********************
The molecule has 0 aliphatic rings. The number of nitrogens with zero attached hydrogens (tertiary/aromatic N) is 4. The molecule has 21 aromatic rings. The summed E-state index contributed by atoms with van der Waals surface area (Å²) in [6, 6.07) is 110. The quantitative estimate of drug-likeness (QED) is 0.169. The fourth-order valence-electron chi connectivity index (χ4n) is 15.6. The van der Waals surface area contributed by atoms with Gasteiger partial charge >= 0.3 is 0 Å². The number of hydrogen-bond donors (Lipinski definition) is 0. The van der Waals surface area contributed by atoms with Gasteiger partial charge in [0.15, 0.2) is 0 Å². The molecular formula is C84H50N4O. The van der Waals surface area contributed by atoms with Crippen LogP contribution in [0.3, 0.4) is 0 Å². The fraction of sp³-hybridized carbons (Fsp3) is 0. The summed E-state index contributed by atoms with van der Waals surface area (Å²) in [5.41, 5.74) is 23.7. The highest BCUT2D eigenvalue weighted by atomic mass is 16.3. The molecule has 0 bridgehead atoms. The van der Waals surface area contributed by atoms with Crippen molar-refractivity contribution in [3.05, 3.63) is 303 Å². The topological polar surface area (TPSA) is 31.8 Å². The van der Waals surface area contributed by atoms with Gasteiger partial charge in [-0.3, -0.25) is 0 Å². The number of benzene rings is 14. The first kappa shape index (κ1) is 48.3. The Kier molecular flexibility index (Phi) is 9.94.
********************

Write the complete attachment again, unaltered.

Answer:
The molecule has 0 aliphatic rings. The number of nitrogens with zero attached hydrogens (tertiary/aromatic N) is 4. The molecule has 21 aromatic rings. The summed E-state index contributed by atoms with van der Waals surface area (Å²) in [6, 6.07) is 110. The quantitative estimate of drug-likeness (QED) is 0.169. The fourth-order valence-electron chi connectivity index (χ4n) is 15.6. The van der Waals surface area contributed by atoms with Gasteiger partial charge >= 0.3 is 0 Å². The number of hydrogen-bond donors (Lipinski definition) is 0. The van der Waals surface area contributed by atoms with Gasteiger partial charge in [0.15, 0.2) is 0 Å². The molecular formula is C84H50N4O. The van der Waals surface area contributed by atoms with Crippen LogP contribution in [0.3, 0.4) is 0 Å². The fraction of sp³-hybridized carbons (Fsp3) is 0. The summed E-state index contributed by atoms with van der Waals surface area (Å²) in [5.41, 5.74) is 23.7. The highest BCUT2D eigenvalue weighted by atomic mass is 16.3. The molecule has 0 bridgehead atoms. The van der Waals surface area contributed by atoms with Crippen molar-refractivity contribution in [3.05, 3.63) is 303 Å². The topological polar surface area (TPSA) is 31.8 Å². The van der Waals surface area contributed by atoms with Gasteiger partial charge in [-0.3, -0.25) is 0 Å². The number of benzene rings is 14. The first kappa shape index (κ1) is 48.3. The Kier molecular flexibility index (Phi) is 9.94.